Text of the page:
When a new baby is born, family and friends cannot resist guessing whom the infant takes after: whether she has inherited blue eyes from her mother, or whether his nose looks exactly like his father’s. The DNA we inherit from our parents influences how we look, of course, as well as our risk of certain diseases, and our cognitive abilities. But DNA influences even more than that.
“We set out to find about human genes that are implicated in the regulation of the gut microbiome, and we found some that are”, states senior author Ruth Ley, an Associate Professor in the Department of Microbiology at Cornell University, in a press release.
The study, led by Cornell University researchers, provides the strongest evidence yet that human DNA shapes the constituency of gut microbiota. And also it identifies some heritable species linked to diet preference, metabolism or the immune system.
For instance, researchers found that people who have some specific variants of the gene LCT, which influences whether people can digest lactose (sugar contained in milk and other dairy products), have more Bifidobacterium in their guts; these are ‘friendly’ bacteria commonly used in probiotics. Also, researchers observed some links between specific genes, gut bacteria, and blood pressure. This complicates the picture of what it means to inherit these things genetically, since changes in both genes and gut bacteria occur together.
“Our genes might influence which microbes persist in the gut and which are more dominant than others,” explains Julia Goodrich, doctoral student and National Science Foundation Graduate Research Fellow in Ley’s lab, in a press release. “Diet also influences the microbiome, and our genetics can even influence our diet preference and taste perception. They all seem to be interrelated, and our genes impact which microbes thrive inside us to a degree we didn’t know until recently.”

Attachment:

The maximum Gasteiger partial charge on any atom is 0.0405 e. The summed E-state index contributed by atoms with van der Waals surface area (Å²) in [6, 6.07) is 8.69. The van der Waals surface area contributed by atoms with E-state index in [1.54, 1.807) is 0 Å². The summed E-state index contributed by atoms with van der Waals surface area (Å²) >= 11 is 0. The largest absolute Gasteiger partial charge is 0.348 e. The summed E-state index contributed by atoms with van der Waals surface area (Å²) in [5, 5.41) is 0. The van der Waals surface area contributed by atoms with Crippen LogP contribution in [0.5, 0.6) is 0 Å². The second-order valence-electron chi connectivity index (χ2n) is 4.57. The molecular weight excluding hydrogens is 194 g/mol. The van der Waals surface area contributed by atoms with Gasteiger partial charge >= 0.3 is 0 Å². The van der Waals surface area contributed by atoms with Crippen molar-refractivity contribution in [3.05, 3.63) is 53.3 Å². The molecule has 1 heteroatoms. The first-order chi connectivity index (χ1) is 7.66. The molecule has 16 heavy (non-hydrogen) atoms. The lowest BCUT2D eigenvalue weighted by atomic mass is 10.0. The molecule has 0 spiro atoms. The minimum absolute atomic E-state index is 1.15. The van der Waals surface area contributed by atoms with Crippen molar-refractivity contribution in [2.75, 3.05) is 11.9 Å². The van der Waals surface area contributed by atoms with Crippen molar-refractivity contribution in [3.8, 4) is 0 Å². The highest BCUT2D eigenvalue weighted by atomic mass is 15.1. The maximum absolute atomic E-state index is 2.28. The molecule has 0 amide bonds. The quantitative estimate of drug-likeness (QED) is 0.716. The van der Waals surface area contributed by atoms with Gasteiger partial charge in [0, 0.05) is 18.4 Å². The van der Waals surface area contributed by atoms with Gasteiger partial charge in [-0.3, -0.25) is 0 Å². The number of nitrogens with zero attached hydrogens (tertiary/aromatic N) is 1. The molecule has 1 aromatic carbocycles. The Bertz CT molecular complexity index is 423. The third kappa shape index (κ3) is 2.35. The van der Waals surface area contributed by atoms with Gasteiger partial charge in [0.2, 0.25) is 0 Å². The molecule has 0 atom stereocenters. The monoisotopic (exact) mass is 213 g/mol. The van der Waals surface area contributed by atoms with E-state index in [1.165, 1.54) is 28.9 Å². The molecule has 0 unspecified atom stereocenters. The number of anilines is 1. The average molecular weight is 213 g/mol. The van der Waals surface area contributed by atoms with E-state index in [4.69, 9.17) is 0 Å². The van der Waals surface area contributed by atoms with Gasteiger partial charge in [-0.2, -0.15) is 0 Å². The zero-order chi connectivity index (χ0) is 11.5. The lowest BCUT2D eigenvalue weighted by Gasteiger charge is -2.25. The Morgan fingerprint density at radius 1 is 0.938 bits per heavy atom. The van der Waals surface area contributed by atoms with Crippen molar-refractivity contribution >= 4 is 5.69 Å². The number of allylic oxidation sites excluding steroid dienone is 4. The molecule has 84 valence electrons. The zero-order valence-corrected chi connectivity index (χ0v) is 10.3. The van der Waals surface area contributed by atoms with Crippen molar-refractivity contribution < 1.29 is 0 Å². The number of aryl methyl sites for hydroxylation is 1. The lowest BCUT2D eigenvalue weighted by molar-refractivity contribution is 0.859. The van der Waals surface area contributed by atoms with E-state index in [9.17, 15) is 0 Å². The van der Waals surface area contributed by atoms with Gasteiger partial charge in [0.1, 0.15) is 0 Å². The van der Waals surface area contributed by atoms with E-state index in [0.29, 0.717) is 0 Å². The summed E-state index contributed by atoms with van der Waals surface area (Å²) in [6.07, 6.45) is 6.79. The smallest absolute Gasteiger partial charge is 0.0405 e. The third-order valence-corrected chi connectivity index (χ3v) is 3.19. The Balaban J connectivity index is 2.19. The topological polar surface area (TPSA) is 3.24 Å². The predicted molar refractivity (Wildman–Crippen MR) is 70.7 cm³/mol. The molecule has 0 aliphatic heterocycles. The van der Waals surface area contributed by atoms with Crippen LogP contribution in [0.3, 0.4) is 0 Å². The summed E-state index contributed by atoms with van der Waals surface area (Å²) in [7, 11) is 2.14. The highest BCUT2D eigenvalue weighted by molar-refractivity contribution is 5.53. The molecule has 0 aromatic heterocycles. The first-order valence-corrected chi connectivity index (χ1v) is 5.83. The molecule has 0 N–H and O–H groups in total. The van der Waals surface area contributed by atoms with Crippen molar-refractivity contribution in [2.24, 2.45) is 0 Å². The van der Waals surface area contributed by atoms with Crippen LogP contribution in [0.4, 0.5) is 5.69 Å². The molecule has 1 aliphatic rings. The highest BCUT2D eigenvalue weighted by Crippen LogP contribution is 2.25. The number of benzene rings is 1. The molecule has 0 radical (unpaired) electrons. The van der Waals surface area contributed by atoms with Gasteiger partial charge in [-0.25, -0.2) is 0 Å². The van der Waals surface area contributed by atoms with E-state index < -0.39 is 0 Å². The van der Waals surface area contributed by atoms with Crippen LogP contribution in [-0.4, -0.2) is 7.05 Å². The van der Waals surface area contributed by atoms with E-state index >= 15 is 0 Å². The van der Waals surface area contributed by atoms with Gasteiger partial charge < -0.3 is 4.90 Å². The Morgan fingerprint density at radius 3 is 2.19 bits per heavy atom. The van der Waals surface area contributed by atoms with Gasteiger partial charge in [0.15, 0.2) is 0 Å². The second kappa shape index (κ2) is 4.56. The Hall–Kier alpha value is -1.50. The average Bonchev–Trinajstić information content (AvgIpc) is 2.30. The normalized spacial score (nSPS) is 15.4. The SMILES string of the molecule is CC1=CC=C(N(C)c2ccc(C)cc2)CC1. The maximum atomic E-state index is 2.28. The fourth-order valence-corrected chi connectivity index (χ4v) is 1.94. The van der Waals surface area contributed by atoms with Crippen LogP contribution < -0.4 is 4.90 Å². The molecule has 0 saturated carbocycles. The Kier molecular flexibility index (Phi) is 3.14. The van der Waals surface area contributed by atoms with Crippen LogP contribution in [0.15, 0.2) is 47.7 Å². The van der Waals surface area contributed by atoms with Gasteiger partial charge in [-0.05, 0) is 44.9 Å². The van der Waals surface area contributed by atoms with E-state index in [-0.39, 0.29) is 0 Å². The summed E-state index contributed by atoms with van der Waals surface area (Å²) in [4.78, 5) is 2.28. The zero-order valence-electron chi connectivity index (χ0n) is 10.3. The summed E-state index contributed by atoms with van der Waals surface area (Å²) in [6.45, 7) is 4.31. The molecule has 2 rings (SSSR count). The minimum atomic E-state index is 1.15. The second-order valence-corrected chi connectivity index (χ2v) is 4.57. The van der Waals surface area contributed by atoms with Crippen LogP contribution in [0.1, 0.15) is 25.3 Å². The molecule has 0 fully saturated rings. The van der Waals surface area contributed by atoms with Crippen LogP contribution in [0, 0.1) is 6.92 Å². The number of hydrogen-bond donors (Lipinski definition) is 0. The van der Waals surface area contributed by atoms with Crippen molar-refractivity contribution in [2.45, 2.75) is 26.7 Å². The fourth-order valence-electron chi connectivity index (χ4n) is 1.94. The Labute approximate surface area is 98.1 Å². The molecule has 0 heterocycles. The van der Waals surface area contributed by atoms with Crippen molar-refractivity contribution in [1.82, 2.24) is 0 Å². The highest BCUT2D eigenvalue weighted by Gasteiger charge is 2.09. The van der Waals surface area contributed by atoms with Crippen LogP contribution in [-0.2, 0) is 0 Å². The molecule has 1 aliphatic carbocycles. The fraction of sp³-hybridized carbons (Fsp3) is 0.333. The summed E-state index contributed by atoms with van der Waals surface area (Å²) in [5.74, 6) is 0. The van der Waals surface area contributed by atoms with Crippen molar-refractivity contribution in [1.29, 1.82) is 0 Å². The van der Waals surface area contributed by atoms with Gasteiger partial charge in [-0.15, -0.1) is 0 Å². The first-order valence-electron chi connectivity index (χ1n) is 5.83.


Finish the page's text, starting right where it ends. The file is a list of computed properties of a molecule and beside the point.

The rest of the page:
In all, scientists identified more than a dozen microbes with known links to health that are heritable.
To come to these conclusions, the investigators used genome information from 1,126 pairs of identical and fraternal twins from the Twins UK Study, held by King’s College in London. These sibling pairs had already had their genomes analysed and there were 1.3 million small genetic variations known for each participant.
Researchers then conducted studies of the siblings’ fecal samples to determine how similar the gut bacteria were among twins genetically identical versus fraternally related and raised in the same environment. They observed that the host’s genes shaped 8.8% of the microbes.
“These microorganisms are environmentally acquired but the genome also plays a part, by determining which microorganisms are more dominant than others”, says Ley.
Cristina Sáez Cristina Saez is a freelance science journalist. She works for several media, for instance the Spanish newspaper La Vanguardia, where she coordinates the science section, Big Vang; as well as research centres and scientific societies. She has been awarded for her journalistic work, among others, with the Boehringer Ingelheim Award in Medical Journalism 2015. Follow Cristina on Twitter @saez_cristina